Holst Center and Imec have created extremely sensitive integrated sensing components for detecting gases. The sensors are polymer-coated microbridges components placed in high-density arrays for detecting vapors having ppm-level concentrations by utilizing on-chip integrated read-out methods. This technology is useful for developing miniaturized electronic nose gadgets by virtue of its small form factor and less than 1 µW/bridge low power consumption features.
Wireless sensor nodes that have the ability to detect gaseous compounds chemically, are attracting interest from markets like safety, food monitoring, and healthcare. One of the important gas sensing techniques adopted in uncontrolled environments relates to identifying the smells of vapors using multiple sensing receptors, known as an e-nose or electronic nose.
An accurate e-nose needs integrated, low power, small detectors that have separately tuned chemical coatings. Existing solutions, such as quartz crystals or chemi-resistors are not power-efficient or scalable for developing small form factor electronic noses.
Holst Centre and Imec have created state-of-the-art microbridges having embedded separate piezoelectric ‘shakers’ positioned inside a high-density array that has high fabrication yield. The new design permits speedy coating of many absorbents on separate microbridges by utilizing the commercial inkjet printing technology. Transformations in the modes of the individual vibrations of the suspended structures are tracked as clues of absorption of vapor in their coatings. By virtue of the microbridges’ large high length-to-thickness ratio, the new gas sensor chip of the Holst Centre and imec has a large sensitivity to vapors having low-concentration. Furthermore, by the implementation of integrated piezoelectric read-out designs, it was possibly to demonstrate low power operation.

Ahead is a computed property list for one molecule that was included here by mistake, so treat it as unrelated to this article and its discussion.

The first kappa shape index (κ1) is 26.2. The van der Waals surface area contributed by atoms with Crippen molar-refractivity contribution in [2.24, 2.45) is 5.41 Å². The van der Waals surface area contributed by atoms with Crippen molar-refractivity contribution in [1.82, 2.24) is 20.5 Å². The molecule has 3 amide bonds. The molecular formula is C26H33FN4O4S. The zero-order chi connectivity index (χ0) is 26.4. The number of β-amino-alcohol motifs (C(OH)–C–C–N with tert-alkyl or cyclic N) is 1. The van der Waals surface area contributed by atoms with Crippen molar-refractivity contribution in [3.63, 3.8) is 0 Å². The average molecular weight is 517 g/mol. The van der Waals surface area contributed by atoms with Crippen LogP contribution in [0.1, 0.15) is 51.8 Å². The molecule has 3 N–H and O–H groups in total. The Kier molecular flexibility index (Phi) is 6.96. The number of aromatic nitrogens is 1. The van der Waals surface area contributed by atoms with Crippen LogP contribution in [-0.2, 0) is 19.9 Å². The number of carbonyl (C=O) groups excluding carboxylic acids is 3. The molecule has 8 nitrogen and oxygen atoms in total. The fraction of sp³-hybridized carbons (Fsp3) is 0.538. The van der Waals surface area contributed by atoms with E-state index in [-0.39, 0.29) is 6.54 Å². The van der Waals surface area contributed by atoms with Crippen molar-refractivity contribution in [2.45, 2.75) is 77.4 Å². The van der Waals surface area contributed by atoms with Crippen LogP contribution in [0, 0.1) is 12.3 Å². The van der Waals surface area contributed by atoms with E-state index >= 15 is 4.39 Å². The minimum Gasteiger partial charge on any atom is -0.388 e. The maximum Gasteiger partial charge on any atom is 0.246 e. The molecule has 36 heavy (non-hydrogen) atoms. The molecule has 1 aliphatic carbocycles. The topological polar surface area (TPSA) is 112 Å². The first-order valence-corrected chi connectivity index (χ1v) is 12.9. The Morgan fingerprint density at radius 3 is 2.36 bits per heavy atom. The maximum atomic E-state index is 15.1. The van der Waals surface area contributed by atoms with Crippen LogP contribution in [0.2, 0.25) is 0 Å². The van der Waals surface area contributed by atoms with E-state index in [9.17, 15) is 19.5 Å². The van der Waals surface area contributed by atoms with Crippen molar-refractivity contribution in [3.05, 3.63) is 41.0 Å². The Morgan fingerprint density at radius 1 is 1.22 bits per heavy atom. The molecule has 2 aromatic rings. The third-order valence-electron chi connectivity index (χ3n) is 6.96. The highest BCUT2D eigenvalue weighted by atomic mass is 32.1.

Presently work is in progress for integrating the low-power based analog read-out circuits and structures for demonstrating simultaneous measurements from multiple structures. Such low-power based miniaturized e-nose technology implementation is useful for existing applications like cheese and wine monitoring, and in the future could be used for smelling human conditions like kidney and lung cancer diseases.